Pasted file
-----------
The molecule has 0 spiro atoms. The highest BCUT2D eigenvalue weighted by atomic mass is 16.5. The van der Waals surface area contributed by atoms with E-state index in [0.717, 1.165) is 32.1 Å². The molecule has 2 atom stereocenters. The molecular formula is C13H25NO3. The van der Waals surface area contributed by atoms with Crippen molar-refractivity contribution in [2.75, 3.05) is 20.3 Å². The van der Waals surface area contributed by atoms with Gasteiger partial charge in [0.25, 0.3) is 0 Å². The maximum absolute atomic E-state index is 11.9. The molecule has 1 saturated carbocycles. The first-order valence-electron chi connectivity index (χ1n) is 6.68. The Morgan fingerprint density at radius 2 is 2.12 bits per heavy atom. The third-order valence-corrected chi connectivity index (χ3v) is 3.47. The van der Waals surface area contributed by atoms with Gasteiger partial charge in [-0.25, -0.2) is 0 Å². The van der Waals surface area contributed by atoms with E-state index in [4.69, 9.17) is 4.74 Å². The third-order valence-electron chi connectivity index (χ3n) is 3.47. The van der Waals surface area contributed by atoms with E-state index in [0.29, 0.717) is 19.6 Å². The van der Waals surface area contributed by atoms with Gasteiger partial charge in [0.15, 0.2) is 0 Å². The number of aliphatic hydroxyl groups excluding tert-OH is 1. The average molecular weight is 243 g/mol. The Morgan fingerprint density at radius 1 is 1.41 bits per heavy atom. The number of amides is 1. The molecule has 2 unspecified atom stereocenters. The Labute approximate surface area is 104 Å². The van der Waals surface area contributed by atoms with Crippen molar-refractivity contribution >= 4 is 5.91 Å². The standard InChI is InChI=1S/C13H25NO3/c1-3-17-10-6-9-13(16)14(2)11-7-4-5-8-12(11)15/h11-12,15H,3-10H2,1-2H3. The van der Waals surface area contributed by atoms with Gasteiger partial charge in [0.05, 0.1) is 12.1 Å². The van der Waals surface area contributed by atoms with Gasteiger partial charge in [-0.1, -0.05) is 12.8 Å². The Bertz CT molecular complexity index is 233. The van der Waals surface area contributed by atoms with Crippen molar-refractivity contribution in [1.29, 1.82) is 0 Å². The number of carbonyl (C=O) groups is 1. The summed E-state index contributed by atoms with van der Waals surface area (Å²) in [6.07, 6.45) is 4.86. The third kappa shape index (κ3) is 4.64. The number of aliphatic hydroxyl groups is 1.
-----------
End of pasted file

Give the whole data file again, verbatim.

The molecule has 0 spiro atoms. The highest BCUT2D eigenvalue weighted by atomic mass is 16.5. The van der Waals surface area contributed by atoms with E-state index in [0.717, 1.165) is 32.1 Å². The molecule has 2 atom stereocenters. The molecular formula is C13H25NO3. The van der Waals surface area contributed by atoms with Crippen molar-refractivity contribution in [2.75, 3.05) is 20.3 Å². The van der Waals surface area contributed by atoms with Gasteiger partial charge in [0.25, 0.3) is 0 Å². The maximum absolute atomic E-state index is 11.9. The molecule has 1 saturated carbocycles. The first-order valence-electron chi connectivity index (χ1n) is 6.68. The Morgan fingerprint density at radius 2 is 2.12 bits per heavy atom. The third-order valence-corrected chi connectivity index (χ3v) is 3.47. The van der Waals surface area contributed by atoms with Gasteiger partial charge in [-0.25, -0.2) is 0 Å². The van der Waals surface area contributed by atoms with E-state index in [4.69, 9.17) is 4.74 Å². The third-order valence-electron chi connectivity index (χ3n) is 3.47. The van der Waals surface area contributed by atoms with E-state index in [0.29, 0.717) is 19.6 Å². The van der Waals surface area contributed by atoms with Gasteiger partial charge in [0.15, 0.2) is 0 Å². The number of aliphatic hydroxyl groups excluding tert-OH is 1. The average molecular weight is 243 g/mol. The Morgan fingerprint density at radius 1 is 1.41 bits per heavy atom. The number of amides is 1. The molecule has 2 unspecified atom stereocenters. The Labute approximate surface area is 104 Å². The van der Waals surface area contributed by atoms with Crippen molar-refractivity contribution >= 4 is 5.91 Å². The standard InChI is InChI=1S/C13H25NO3/c1-3-17-10-6-9-13(16)14(2)11-7-4-5-8-12(11)15/h11-12,15H,3-10H2,1-2H3. The van der Waals surface area contributed by atoms with Gasteiger partial charge in [0.05, 0.1) is 12.1 Å². The van der Waals surface area contributed by atoms with Gasteiger partial charge in [-0.1, -0.05) is 12.8 Å². The Bertz CT molecular complexity index is 233. The van der Waals surface area contributed by atoms with Crippen molar-refractivity contribution in [1.29, 1.82) is 0 Å². The number of carbonyl (C=O) groups is 1. The summed E-state index contributed by atoms with van der Waals surface area (Å²) in [6.07, 6.45) is 4.86. The third kappa shape index (κ3) is 4.64. The number of aliphatic hydroxyl groups is 1.